The same chip will also communicate with the school's servers to locate a child within the school's premises.

The Radio frequency id cards will be introduced in March but they cost Rs 3000 and a monthly fee of Rs 250. Next week, parents will meet to indicate whether they're willing to take on the additional expense.

"We already have to pay Rs 4000 rupees in a term per child, but is quite costly for us," said Maya Sharma, parent.

"I am still confused as to how this idea is going to be feasible, but money is not a concern, even if I have to eat bread and butter, I will install it," said Gurgaonkar.

Vasant Kunj Bhatnagar Interntional School may not be among Delhi 's most famous schools, but it is also working overtime to ensure its children are safe. The school has four CCTV cameras already, and now there are 25 guards on duty. Buses are also being carefully monitored.

"After hoax call, parents are expecting us to step up the security measures. So in addition to the teachers on the buses, we also have guards who travel on them to be doubly safe," said Sudhir Kumar, principal, Bhatnagar International School .

Similarly, at Shri Ram School , there are 24-hour guards on patrol. Parents and drivers are not allowed to come into the school to collect children. Instead, teachers escort students out at the end of the day.

Meanwhile, parents have one more request.

"It would also be better to have metal detectors," said Monica Sachdeva, parent.
Times of India : Sunday, April 08, 2007
[ 8 Apr, 2007 0229hrs IST TIMES NEWS NETWORK ]

NEW DELHI : The Jor Bagh Market witnessed a clash involving some students of the Vasant Kunj and Sohna branches of GD Goenka Public School on Friday evening. One group, allegedly carrying a pistol, fled the spot leaving the weapon behind, said the police.

The Lodhi Colony Police Station has registered a case under the Arms Act on the complaint of a Class XII student of Vasant Kunj branch, Mahesh Kumar (the names of all the students have been changed to protect their identities).

Kumar told police that his friend, Abhishek Verma, who was earlier a student at Vasant Kunj branch, had taken a transfer to the Sohna branch in Gurgaon where he was allegedly ragged by Class XII student Santosh Lall and others. Verma complained to Kumar, who said he would take care of the matter.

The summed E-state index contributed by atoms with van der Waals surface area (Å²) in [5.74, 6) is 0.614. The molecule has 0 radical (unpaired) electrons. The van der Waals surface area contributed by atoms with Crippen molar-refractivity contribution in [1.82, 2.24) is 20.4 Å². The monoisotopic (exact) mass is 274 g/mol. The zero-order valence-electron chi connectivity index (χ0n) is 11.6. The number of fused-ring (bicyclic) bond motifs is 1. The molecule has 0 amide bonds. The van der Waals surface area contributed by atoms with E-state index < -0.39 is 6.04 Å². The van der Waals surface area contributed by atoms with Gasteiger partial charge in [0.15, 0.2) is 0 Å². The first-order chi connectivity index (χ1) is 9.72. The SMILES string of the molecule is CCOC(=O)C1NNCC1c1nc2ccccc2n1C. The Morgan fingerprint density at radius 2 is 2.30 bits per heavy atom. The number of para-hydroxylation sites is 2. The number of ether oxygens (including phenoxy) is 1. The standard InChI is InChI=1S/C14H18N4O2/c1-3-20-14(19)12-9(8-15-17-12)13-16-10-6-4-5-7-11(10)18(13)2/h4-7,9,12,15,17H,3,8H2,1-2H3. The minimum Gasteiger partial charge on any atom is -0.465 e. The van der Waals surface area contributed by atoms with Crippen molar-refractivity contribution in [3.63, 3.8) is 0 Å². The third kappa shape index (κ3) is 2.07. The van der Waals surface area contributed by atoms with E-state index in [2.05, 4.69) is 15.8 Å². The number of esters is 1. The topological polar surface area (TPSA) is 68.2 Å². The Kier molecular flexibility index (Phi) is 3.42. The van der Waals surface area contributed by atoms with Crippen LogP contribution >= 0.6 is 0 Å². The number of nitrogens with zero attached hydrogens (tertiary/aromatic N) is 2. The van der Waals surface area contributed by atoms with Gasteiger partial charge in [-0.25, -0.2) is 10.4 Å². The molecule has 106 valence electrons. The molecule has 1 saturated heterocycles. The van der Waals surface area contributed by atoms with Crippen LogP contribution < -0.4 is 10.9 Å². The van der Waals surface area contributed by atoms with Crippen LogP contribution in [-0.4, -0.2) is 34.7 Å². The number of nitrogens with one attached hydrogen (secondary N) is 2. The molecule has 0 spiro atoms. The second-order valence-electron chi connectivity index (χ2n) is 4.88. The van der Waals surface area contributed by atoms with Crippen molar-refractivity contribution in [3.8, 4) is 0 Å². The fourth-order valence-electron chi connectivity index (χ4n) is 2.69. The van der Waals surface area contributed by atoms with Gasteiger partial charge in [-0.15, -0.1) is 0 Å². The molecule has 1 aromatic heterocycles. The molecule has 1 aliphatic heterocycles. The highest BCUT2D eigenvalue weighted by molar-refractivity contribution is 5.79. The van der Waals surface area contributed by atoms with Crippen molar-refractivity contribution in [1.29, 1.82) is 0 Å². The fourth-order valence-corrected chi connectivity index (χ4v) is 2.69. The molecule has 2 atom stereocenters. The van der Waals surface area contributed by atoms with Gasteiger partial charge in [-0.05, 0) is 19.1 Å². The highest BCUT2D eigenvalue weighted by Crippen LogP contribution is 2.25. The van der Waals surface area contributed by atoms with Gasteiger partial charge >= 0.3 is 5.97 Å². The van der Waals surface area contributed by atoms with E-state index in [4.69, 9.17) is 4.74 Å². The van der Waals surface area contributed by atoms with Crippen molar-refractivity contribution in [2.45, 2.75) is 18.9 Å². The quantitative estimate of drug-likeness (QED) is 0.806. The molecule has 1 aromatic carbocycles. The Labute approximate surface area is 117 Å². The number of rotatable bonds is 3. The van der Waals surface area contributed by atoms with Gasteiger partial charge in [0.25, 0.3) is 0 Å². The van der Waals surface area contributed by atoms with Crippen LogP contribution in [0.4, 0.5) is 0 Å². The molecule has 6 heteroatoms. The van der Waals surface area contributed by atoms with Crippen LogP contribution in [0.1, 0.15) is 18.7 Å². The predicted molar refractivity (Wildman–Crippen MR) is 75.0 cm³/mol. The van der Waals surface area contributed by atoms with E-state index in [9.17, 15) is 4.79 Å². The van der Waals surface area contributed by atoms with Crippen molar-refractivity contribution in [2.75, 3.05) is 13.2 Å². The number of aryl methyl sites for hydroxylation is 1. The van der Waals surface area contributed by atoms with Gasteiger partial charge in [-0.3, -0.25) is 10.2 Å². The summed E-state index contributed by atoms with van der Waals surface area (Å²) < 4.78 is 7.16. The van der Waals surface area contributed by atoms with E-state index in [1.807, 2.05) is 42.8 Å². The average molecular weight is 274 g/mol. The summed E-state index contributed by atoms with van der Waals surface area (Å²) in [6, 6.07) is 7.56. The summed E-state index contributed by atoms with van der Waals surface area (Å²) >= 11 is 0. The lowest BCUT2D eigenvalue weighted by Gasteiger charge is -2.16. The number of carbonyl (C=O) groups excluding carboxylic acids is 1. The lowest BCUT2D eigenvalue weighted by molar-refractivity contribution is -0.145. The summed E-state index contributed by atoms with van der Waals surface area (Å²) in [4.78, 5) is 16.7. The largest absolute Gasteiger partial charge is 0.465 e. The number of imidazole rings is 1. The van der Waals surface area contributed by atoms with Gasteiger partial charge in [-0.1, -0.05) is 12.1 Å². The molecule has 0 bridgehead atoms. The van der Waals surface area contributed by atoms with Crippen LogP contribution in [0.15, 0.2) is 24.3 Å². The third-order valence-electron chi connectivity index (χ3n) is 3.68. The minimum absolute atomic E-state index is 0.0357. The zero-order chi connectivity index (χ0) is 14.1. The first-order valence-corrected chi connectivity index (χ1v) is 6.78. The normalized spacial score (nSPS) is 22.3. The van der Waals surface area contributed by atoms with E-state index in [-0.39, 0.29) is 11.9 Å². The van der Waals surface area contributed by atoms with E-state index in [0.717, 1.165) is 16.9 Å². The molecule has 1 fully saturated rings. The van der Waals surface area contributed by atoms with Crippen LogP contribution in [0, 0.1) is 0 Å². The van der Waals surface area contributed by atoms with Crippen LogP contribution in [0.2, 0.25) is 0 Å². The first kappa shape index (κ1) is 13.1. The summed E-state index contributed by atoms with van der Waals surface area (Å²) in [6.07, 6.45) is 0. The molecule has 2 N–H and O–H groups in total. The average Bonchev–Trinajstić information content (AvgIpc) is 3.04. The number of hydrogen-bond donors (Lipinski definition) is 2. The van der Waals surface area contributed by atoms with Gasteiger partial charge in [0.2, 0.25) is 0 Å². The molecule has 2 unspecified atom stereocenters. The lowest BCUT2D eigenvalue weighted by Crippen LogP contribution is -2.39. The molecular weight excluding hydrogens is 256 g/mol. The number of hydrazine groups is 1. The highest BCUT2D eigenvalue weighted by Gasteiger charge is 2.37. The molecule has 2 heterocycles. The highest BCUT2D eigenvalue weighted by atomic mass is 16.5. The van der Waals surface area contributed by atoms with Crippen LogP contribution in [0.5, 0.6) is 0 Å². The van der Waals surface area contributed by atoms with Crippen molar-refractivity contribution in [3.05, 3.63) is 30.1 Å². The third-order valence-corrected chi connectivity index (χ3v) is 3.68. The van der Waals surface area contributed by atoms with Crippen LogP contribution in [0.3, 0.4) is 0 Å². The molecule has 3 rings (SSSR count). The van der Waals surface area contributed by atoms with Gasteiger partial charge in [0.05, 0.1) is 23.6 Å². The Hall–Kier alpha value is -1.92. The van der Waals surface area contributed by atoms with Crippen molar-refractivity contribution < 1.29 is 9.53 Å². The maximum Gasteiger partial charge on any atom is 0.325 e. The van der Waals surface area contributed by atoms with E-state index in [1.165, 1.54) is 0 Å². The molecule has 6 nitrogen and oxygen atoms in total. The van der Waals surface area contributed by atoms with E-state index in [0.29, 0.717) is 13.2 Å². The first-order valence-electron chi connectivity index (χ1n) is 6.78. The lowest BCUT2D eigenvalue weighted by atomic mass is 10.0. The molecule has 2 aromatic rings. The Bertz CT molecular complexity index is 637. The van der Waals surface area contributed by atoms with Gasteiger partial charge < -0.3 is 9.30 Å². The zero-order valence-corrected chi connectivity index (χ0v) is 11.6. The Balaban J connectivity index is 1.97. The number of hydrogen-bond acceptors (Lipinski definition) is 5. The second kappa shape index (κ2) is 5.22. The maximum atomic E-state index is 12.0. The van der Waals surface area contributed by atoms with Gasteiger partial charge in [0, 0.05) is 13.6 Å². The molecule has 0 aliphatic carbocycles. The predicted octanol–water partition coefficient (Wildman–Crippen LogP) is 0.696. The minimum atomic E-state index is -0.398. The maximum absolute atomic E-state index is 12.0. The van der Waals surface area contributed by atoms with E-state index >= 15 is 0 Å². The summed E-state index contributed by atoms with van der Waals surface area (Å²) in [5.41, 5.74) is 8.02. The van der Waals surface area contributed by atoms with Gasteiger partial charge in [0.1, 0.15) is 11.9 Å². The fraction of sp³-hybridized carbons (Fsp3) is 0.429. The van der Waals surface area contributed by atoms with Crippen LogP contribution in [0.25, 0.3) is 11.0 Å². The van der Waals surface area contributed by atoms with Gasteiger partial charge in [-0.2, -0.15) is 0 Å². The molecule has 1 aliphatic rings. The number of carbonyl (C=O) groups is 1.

"After Kumar's intervention, Lall promised he won't rag Verma but Verma was again ragged by Lall and his friends the very next day," said a senior police officer.

Kumar called up Lall once again and the two decided to meet at the Jor Bagh market on Friday evening. "Lall, accompanied by three others, came to the spot near Lodhi Colony where Mahesh Kumar, along with three of his friends, was waiting for them," the officer added.

The meeting soon turned violent and the two groups hurled abuses at each other. According to the complaint filed by Kumar, one of the boys who accompanied Santosh Lall took out a .32 pistol.

"We got scared but the pistol fell from his hand and the four immediately fled from the spot," Kumar said in his complaint.

Later, he along with other friends went to Lodhi Colony police station where a case of Arms Act was registered. The police said so far no one has been arrested and they are verifying Kumar's version. The police have also contacted other students, including the one who was allegedly carrying the pistol.

Lall, however, told Times City that he was not present on the spot and Kumar and his friends had come with the pistol.

When contacted, a spokesperson of G D Goenka School, Major K Sharma, said none of the students involved in the clash were from the school.

However, the police said the complainant and the main accused are studying in the school. Despite repeated efforts, the principal of the school, Devti Chandran, was could not be reached for comment.
Times of India 15 Jul 2008, 0244 hrs IST
Colleges target ragging with CCTVs, patrol
NEW DELHI : If Delhi University has its way, ragging may soon become extinct. Colleges are going all out to stop it — setting up anti-ragging committees, giving out special numbers to students to lodge complaints, distributing booklets on the evils of ragging and sensitising students through the use of posters and lectures. And if that's not enough, the university has also, in association with the Delhi Police, ensured there's mobile patrolling, more pickets and two joint control rooms to monitor the campuses in the first few days of the new academic session. 

Ragging is certainly the target in colleges like LSR and Ramjas, where authorities are planning to distribute booklets on the evils of ragging. This is besides the usual committees that will be set up to monitor student activity from Wednesday onwards, when college re-opens. Of course, if the committees don't seem enough, there's always the CCTVs that some college have put up. Hans Raj has, for the first time, set up four CCTV cameras to ensure that discipline is maintained, while Kirori Mal had already installed cameras last admission season. Said Hans Raj principal, S R Arora, "The measures are only in place to ensure no untoward incidents take place." 

Off campus colleges too seem serious about anti-ragging measures. Said Deen Dayal UpadhyayaCollege principal, S K Garg, "There has been no ragging in our college for almost eight years now. As the students don't get ragged by their seniors, they do not rag their juniors either." Other colleges are preferring to increase awareness than put up strict arrangements. 

Sunil Sondhi, principal, Maharaja Agrasen College, said, "We just make our students understand right on the first day that every person has a dignity that needs to be respected, not only in the first few days but through the three years that they spend in the college." 

The university has also introduced many measures to ensure no ragging incident takes place. The steps, which have been made mandatory for all colleges, include restricted entry to both hostels and colleges, as well as setting up of a formal redressal system where students complaints are to be dealt with immediately. Hostels are to be kept under strict vigil, with the university asking colleges to ensure that regular and sudden inspections are made. 

Colleges have been asked not to allow guests to stay in the hostel in the initial few weeks of reopening of the colleges. 

Sealed complaint boxes will also be put up in colleges so that students can file complaints without revealing their identity.